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Vaccine Mandate Did Not Violate Privacy

3 minute read
Also authored by: Entisar Bukair

Ontario’s Privacy Commissioner has ruled that a university’s COVID-19 vaccine mandate did not violate student privacy. The decision affirms that universities were empowered to adopt vaccination mandates for on-campus attendance and that collection of vaccination status from students was “necessary” in order to abide by the guidance of local and provincial public health organizations.

Details

The Office of the Privacy Commissioner of Ontario (IPC) investigation was triggered by complaints alleging that the University of Guelph’s vaccine mandate, which included a questionnaire related to vaccination status, breached privacy provided under the Freedom of Information and Protection of Privacy Act (the “FIPPA”). Those who sought an exemption from the mandate still had to submit the questionnaire. The complaint alleged that this essentially amounted to a vaccine passport.

The University acknowledged that by collecting COVID-19 vaccination history, it was collecting personal information. Section 38(2) of FIPPA prohibits the collection of personal information unless the collection is expressly authorized by statute, used for the purposes of law enforcement, or necessary to the proper administration of a lawfully authorized activity.

The University defended its actions by saying that collecting this information was in accordance with advice, recommendations, and directions from the Guelph Health Unit and the Council of Ontario Medical Officers of Health (COMOH). The University explained that for 2021-22 its collection of the vaccination information was necessary as a part of its ongoing health and safety efforts to protect its students in the residences and elsewhere on campus by preventing the spread of COVID-19.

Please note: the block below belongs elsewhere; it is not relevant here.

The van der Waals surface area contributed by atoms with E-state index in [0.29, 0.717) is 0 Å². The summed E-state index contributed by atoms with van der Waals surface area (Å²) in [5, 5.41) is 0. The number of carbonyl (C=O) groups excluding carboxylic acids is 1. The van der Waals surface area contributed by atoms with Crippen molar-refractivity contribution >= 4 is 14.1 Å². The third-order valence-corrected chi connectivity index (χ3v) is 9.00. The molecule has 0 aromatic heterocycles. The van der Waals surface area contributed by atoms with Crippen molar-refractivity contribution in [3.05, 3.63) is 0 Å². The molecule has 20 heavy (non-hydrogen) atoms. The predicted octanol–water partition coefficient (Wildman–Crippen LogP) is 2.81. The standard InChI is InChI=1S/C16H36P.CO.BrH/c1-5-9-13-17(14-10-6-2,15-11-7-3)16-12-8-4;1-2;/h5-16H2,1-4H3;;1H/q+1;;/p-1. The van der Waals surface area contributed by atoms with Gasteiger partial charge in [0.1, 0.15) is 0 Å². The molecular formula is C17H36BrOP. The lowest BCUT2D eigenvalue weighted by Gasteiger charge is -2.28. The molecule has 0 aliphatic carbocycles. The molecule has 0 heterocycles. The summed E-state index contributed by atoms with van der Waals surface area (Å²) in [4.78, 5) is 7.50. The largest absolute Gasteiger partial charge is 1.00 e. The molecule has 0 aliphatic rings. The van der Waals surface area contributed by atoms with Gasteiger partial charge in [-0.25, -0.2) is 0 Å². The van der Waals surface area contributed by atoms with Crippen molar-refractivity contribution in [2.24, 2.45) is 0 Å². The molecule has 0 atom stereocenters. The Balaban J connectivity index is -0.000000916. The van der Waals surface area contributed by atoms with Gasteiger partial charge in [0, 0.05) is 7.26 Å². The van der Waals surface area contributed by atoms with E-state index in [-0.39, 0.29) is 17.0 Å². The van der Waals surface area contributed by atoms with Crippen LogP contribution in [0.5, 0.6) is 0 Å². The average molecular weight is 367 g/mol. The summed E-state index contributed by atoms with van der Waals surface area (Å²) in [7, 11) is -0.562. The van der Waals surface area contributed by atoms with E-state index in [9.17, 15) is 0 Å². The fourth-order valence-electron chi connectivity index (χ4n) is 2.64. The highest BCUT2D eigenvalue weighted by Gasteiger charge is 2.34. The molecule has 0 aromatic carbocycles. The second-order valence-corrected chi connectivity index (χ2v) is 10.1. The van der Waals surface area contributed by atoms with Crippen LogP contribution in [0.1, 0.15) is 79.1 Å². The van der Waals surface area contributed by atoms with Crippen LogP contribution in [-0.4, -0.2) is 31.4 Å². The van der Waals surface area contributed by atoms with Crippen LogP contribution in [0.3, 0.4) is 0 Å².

The IPC decision found that this collection was evidence-based and necessary to the proper administration of the University’s lawfully authorized activity of managing its affairs in accordance with section 11 of the University of Guelph Act.  The management of the University includes achieving the objects and purposes of the University described in section 3 of the University of Guelph Act as “the intellectual, social, moral and physical development of its members and the betterment of society.” On this basis, the IPC held that the collection of the personal information by the University was in accordance with section 38(2) of FIPPA.

Takeaways

While the IPC was investigating the legality of the University’s collection of vaccination information of students living on campus, in coming to its decision, the IPC concluded that the University’s collection of the vaccination information was “necessary”, not merely helpful, to its proper compliance with the advice, recommendations or instructions of the Guelph Health Unit and COMOH.

The recommendations from COMOH directed to post-secondary institutions in Ontario at the time strongly recommended that full vaccination against COVID-19 be required for all individuals involved in any in-person activities on campus (with rare exception).  The IPC’s decision supports that post-secondary institutions in Ontario were empowered to implement vaccination mandates for those attending campus in 2021-2022 based upon these COMOH recommendations.  Whether similar collections of information will be found to be “necessary” will likely depend upon the advice, recommendations, and instructions of public health at the time of the collection.

In addition, the IPC decision provides direction on the notice of collection of information to be provided in relation to vaccination information, including that it should include reference to the specific authority for the collection.

Given the evolving nature of the COVID-19 pandemic and the public health recommendations and directors, this decision must be read in the context that existed in 2021-2022 academic school year.

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